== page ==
It was a quieter week for the Australian shipping stem following the sizable wheat additions in the previous week. A further 450KMT of wheat and 115KMT of barley was added to the stem in the week leading up to the Easter long weekend with no further canola.

Pulses Market Update 

Availability of pulses remains higher than last year. As per the custom data available, lentil exports out of the four top exporters (AU, CA, TR, US) were 460KMT, compared to 158KMT last year. While India, the top importer, remained absent from Canadian shipments, Australia sent 122,504MT of lentils. For field peas, Canada exported 285KMT vs only 66KMT last year. Chickpea availability has also improved from the same time last year.

Ukraine to Plant Less Peas? As per the Ministry of Agriculture data, Ukrainian farmers have completed pea planting on 73,100 ha, compared to 82,500 ha at the same time last year. Pea acreage is falling behind and the ideal window is closing soon. The weather is conducive for the growth with sporadic rains and ample soil moisture.

Source: Agpulse Analytica 

Australian Weather

More rain fell across Australia’s cropping areas last week with Western Australia benefiting the most. Victorian cropping areas also saw decent falls throughout the week as did New South Wales. Queensland saw some patchy rain, but we expect this was isolated as some stations saw little to no rain. There were some heavy storms across the inner and eastern parts of Southern Queensland. In general, Australian farmers are happy with the start to the 2023 cropping season following the rains over the past few weeks. However, all eyes are on the medium-term weather outlooks and the prospects of an El Nino developing in the coming months as mentioned earlier.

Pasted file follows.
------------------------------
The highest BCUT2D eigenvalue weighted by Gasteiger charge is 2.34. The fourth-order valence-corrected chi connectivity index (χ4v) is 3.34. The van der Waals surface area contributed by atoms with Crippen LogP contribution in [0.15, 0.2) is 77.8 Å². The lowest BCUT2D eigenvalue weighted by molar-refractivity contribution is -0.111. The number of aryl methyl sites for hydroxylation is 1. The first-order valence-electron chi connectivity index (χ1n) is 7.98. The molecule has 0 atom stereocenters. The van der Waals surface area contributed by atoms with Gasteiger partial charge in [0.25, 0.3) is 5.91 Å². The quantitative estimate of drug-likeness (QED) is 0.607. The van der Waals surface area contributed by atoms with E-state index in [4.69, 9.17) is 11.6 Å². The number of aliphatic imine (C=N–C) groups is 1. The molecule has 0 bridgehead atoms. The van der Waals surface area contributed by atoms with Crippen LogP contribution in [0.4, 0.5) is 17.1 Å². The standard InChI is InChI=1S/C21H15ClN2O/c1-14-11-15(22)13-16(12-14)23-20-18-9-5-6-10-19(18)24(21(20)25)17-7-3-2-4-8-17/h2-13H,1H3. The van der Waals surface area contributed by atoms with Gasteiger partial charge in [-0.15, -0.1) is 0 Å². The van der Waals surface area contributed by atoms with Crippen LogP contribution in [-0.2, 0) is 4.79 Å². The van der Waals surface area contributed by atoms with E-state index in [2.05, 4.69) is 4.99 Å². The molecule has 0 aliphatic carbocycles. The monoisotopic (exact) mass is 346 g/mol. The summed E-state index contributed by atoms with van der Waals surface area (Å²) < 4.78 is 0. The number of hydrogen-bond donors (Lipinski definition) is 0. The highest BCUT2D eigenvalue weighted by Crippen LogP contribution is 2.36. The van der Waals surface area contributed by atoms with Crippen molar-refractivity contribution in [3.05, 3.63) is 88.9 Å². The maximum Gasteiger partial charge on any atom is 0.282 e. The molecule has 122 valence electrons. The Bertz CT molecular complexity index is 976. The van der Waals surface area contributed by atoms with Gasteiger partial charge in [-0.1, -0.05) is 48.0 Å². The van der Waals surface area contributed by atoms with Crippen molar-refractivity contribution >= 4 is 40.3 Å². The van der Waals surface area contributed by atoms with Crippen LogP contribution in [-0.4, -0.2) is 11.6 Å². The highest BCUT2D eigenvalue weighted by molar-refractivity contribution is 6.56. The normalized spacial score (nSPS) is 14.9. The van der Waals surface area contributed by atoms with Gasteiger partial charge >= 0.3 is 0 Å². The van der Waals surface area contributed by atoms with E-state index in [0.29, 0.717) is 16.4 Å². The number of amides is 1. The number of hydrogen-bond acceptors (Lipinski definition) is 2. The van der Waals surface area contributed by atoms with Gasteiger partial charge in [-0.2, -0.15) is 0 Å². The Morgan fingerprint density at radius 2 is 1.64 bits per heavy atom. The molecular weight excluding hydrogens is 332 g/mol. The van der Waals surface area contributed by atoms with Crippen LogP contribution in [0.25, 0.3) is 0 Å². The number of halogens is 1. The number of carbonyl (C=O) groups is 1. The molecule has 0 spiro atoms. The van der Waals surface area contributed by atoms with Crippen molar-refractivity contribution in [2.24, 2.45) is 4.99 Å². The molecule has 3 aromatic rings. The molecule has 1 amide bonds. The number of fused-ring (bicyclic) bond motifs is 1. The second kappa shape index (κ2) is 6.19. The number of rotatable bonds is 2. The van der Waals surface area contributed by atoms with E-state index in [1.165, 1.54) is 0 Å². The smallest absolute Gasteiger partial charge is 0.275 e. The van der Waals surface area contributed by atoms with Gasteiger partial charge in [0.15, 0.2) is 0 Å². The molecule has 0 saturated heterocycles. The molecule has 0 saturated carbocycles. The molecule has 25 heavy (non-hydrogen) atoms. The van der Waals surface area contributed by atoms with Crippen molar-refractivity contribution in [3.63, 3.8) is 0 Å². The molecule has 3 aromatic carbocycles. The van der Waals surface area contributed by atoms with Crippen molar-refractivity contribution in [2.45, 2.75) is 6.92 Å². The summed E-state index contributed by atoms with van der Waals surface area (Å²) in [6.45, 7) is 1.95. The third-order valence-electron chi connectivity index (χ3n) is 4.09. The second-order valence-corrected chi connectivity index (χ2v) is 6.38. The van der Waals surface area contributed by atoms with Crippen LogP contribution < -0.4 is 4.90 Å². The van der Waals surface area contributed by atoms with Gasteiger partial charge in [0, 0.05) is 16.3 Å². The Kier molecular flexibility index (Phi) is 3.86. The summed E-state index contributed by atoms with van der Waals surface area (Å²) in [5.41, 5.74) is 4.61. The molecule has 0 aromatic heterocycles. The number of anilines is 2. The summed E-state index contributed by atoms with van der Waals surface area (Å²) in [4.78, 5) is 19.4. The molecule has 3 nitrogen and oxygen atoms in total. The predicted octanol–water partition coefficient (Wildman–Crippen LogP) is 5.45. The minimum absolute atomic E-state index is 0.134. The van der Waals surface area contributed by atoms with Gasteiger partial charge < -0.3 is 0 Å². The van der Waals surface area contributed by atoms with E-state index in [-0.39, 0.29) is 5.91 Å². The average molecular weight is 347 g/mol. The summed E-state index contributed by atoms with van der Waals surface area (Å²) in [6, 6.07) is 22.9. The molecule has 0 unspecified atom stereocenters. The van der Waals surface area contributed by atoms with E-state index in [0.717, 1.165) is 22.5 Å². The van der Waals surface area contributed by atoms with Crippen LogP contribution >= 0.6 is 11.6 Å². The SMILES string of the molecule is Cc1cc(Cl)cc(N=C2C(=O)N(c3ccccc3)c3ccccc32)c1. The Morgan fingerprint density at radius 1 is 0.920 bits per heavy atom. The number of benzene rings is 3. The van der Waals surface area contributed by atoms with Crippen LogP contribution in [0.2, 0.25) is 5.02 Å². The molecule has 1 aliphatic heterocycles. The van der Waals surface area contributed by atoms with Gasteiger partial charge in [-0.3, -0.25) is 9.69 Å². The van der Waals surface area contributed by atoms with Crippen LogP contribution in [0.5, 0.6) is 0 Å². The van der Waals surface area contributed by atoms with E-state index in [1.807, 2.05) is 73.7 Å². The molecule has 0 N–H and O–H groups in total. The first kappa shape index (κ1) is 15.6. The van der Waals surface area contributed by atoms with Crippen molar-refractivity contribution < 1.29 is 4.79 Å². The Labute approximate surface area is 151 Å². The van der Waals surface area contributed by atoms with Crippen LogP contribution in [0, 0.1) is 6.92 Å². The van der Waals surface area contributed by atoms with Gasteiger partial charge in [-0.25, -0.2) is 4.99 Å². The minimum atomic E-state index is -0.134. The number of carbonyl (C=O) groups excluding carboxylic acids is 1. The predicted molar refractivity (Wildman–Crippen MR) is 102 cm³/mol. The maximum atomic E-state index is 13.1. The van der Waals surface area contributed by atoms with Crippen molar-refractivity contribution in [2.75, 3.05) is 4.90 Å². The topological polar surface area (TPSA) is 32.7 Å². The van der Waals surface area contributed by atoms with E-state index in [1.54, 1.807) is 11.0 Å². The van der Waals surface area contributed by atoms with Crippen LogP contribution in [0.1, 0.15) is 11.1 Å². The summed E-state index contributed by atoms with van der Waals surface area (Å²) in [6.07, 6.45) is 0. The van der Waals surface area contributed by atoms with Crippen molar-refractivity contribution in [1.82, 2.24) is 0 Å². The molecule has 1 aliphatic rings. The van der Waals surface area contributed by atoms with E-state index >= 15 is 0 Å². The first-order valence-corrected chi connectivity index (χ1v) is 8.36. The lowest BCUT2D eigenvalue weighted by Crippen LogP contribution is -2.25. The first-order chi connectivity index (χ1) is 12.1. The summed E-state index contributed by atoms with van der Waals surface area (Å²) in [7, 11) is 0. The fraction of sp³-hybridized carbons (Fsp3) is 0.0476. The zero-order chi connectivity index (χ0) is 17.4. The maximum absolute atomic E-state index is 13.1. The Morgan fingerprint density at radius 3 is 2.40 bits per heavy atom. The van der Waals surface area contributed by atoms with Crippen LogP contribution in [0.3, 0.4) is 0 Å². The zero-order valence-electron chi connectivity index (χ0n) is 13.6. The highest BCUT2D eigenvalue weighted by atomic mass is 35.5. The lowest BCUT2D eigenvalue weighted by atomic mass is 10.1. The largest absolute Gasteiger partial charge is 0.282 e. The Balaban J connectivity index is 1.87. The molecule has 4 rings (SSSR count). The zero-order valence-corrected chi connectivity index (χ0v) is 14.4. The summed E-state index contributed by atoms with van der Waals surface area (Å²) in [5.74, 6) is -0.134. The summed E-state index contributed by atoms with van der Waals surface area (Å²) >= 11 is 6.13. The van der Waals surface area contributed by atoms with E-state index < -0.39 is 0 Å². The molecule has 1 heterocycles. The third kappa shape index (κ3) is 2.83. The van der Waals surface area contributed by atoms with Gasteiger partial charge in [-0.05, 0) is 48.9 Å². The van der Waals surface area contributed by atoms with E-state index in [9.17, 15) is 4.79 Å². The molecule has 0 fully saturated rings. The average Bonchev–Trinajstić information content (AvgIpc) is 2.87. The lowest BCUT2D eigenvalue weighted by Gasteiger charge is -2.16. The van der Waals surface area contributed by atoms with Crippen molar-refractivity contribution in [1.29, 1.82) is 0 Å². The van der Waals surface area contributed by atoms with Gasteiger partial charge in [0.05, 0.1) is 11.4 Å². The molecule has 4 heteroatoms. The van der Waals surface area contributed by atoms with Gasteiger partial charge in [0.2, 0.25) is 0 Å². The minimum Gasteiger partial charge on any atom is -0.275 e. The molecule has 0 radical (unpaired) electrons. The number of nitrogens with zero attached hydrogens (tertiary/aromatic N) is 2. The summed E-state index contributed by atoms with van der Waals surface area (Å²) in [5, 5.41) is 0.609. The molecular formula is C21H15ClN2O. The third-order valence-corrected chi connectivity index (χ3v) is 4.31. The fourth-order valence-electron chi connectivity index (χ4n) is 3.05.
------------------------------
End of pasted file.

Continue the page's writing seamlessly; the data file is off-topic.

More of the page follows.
AUD – Australian Dollar

The Australian dollar slipped back below US$0.6650 over the Easter break, weighed down by a slew of US data sets. US treasury yields rose on Friday, buoyed by another strong US non-farm payroll print. Payrolls climbed more than 230,000 in March, in line with market expectations lifting yields and dragging the USD higher. Having tested a break above US$0.67, the AUD slumped back below this handle, compounding losses through trade on Monday to mark weekend lows below US$0.6620. With another Fed rate hike all but priced in, we expect the AUD to remain under pressure through the near term. While supported on moves below US$0.66, upside moves will likely meet resistance above US$0.6750 and approach US$0.68.